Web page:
I had a very unpleasant experience on Sunday. I pulled into an apartment complex and began the search for a parking spot. Most of the parking spots are numbered because they are reserved for residents. There were a few non-numbered spots, but they were taken. The only spot I saw open was a handicapped space which did not have any indication of being reserved for anyone specific, just those who have a legitimate reason to park there, like myself. I pulled into the lines and before I could even turn off my engine I heard a screaming voice.
A man approached my window very upset. He kept repeating that I needed to move my car, that non-residents couldn’t park there and only he had permission to park there. You would have thought he was trying to get out a life or death situation by how worked up he was.
Now, I’ve seen worked up before. I have mentored a few youth who have explosive tendencies and by God’s grace I have developed a patience for this sort of thing. After finishing his rant, I calmly replied “ok.”
He continued his rant, “you need to move your car, you don’t live here” etc. etc. I replied ” I wasn’t sure why he was getting so upset, so I asked. “Because I’m tired of people doing this. I’ve had to fight with so many people about this.” “Well, it looks like just a normal handicapped spot to me,” I said. “It’s not I’ve talked to the management, you can’t do this, you can’t park here, you don’t live here etc etc.” he continued to yell.
By this time, he had called me several expletives. Noticing he was in church clothes, when he paused to take a breathe from being so worked up, I asked him, “Did you even go to church today?” He was apparently on his way and told me he was going to pray for me so that he wouldn’t kick my, well, you know. When it gets to that point, you realize any hope for a logical conversation is void. So, I told him to have a nice day, rolled up my window and moved my car.
Did I have to? I’m not sure. Maybe it is a rule in the apartment complex that those spots are for residents. Does it matter? Not to me. He could have easily asked me to move my car with a level 1 attitude instead of a level 10 and I would have done it just the same. I am so blessed, to be able to walk as well as I can (with the assistance of braces) that not parking in a handicapped spot wouldn’t be detrimental to me.
Ever since this incident people have been telling me what I should do about it. I’m sure it is all well meaning and out of a care for me. Some have suggested to even go so far as to file a police report. Truth is, I probably could have done many things. I could have brought up that he was leaving, so why was he worried about anyone parking in the spot anyway? I could have brought up how fast he was able to walk up to my car and how he had no sign of a physical disability. I saw no handicapped placard or markings on his license plate either. He even brought race into the conversation. He was a black man and he called me white trash, a white honky and threatened to kick my…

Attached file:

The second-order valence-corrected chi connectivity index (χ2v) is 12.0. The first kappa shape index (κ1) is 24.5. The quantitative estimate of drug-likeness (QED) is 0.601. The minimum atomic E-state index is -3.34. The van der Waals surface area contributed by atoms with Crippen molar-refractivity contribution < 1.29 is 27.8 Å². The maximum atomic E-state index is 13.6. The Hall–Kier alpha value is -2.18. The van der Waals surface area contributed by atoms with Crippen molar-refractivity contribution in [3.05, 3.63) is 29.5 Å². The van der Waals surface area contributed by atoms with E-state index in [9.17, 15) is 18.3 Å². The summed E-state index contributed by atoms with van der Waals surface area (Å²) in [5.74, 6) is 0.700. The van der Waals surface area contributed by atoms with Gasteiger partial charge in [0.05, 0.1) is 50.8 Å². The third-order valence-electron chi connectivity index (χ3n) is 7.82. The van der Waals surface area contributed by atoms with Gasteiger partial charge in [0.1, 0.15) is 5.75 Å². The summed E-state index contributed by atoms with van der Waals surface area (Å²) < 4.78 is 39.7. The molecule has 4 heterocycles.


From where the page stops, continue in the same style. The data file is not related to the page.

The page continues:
But the thing about revenge is, I’m not called to seek it, I’m not called to file complaints, seek reward, entitlement or my own interests.
Jesus reminds us in Luke 6,
But to you who are listening I say: Love your enemies, do good to those who hate you, 28 bless those who curse you, pray for those who mistreat you. 29 If someone slaps you on one cheek, turn to them the other also. If someone takes your coat, do not withhold your shirt from them. 30 Give to everyone who asks you, and if anyone takes what belongs to you, do not demand it back. 31 Do to others as you would have them do to you.
I should have given this man my spot and helped him bring in his groceries. I should have given him my spot and filled up his gas tank, washed his car, or fulfill whatever need I could find.
This is the radical love of Jesus.
We have become a very entitled people. We are able to write out tweets, status updates and blog posts from our phones and tablets with our very blunt opinions with little repercussion, at least that we can see anyway. This phenomenom has even led to a new version of bullying among youth known as “cyber bullying.” Yet, when this same pride in our opinions and self seeking overflows into the real world we run into a problem; other people. Lack of respect and carelessness may work on the internet but it doesn’t work in real life. Someone is bound to get hurt.
Like I said, I probably could have responded better and I developed more anger myself than I should have, but there is grace for that. Now, I pray (and I hope you will too) that this man will come to know Christ as his savior and that perhaps God will even use me to bring about that. This is our calling; that all, friends and enemies alike, might know Jesus through our actions and words even if it is at the cost of our wants and desires.